The staff of the Bank Policy Institute (BPI) recently penned a piece arguing that, despite it being a good time to work in finance, the Fed shouldn’t increase the countercyclical capital buffer (CCyB), a supplementary capital requirement (currently at 0%) that increases during good times and decreases during downturns:
So, what is the purpose of the CCyB? Because times are normally “good,” an analysis of where capital requirements should generally be set “in good times” is the same as an analysis of where capital should be set in normal times. Roughly all efforts to estimate the best level of capital requirements in normal times do so by weighing the impact of the level of capital on the odds of a crisis against the impact of capital on economic activity. The logic of the CCyB is that when the likelihood of a crisis is higher than normal, the appropriate level of capital is higher than the normal level. But the Federal Reserve currently judges that the likelihood of a crisis is moderate, not elevated, in large part because bank capital levels are so high. Federal Reserve Vice Chair for Supervision Randal Quarles recently affirmed this view, stating that “Taken as a whole, financial system vulnerabilities strike me as being not outside their normal range, which is consistent with a zero CCyB under the Board’s framework.”
BPI points out two already existing forms of “rainy day” capital requirements–the 2.5% capital conservation buffer (CCB) and the Fed’s annual stress tests. The CCB (which the post mistakenly calls the “capital conservation capital buffer”) is, unlike the CCyB, not really a countercyclical tool since it is constant across the business cycle, whereas the CCyB can be raised and lowered. As this blog post from the Federal Reserve Bank of Cleveland explains:
In principle, the CCB could help reduce the procyclicality of the banking system and have a countercyclical effect. If the CCB works as intended, banks will build up their buffers during expansions. During recessions, banks that sustain capital losses and fail to satisfy the CCB requirement face less severe penalties than if they were failing to satisfy the [minimum capital requirements, MCRs]. They may choose to incur the penalty rather than contract their lending and restore their capital-to-asset ratios.
In practice, however, the CCB’s countercyclical impact may be small. The constraints for failing to maintain the CCB—on dividends, share buybacks, and bonuses—are still rather restrictive. To avoid these constraints, banks may aim to satisfy the CCB requirement at all times, effectively treating the introduction of the CCB as equivalent to an increase in the MCRs. During recessions, in particular, banks that sustain capital losses may still contract their lending in order to rebuild their CCB as soon as possible.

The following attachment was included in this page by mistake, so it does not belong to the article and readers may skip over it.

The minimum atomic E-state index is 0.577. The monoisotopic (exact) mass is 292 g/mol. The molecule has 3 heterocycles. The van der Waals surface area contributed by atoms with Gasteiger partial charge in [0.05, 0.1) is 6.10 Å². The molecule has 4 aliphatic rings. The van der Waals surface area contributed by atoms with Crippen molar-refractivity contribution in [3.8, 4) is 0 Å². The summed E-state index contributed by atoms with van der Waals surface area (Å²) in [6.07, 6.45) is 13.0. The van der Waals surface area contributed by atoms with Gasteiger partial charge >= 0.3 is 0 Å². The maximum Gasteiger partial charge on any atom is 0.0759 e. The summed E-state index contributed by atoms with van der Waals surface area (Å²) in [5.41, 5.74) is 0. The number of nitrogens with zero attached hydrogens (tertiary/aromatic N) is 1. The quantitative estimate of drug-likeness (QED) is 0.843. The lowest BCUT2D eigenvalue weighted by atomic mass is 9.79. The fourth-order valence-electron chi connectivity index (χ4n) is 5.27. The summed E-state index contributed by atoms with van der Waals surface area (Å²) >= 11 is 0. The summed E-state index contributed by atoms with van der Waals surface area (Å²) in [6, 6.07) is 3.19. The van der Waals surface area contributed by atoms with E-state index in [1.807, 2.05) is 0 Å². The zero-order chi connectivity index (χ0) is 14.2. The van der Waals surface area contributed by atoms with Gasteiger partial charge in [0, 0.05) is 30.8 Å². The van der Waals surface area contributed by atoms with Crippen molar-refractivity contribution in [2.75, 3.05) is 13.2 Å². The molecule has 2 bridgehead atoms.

This isn’t to say the CCB is bad. Capital requirements in general are too low. Most research shows the optimal capital requirement is somewhere around 20%, while the financial sector is currently around 11% equity financed, and current policy requires a total of 10.5% equity financing. But as a countercyclical tool, it is somewhat lacking, making BPI’s argument misleading.
The stress tests, the other countercyclical tool identified by BPI, while designed to determine how well a bank could perform in a hypothetical recession, are also not countercyclical in that they do not impose any additional requirements, only verify that a bank is sufficiently capitalized as it exists today. It’s the difference between a check-up and a seasonal flu shot.
While it is true that there’s no immediate risk of a banking crisis, there is an inherent tension in BPI’s argument. On the one hand, they argue that it’s inherently difficult to predict a downturn (true). On the other, they argue that because there’s little risk of a catastrophic banking failure, there’s no need to prepare for the coming storm. “We can never know when the next downturn is going to come, only that it isn’t coming right now” is a rather strange argument to make.
It is exactly because we can’t be sure when the next downturn will come about that we need to keep the CCyB high while things are going well. Raising the CCyB, under BPI’s logic, signals an increase in systemic risk, which could in turn spook the market and make a downturn a self-fulfilling prophecy.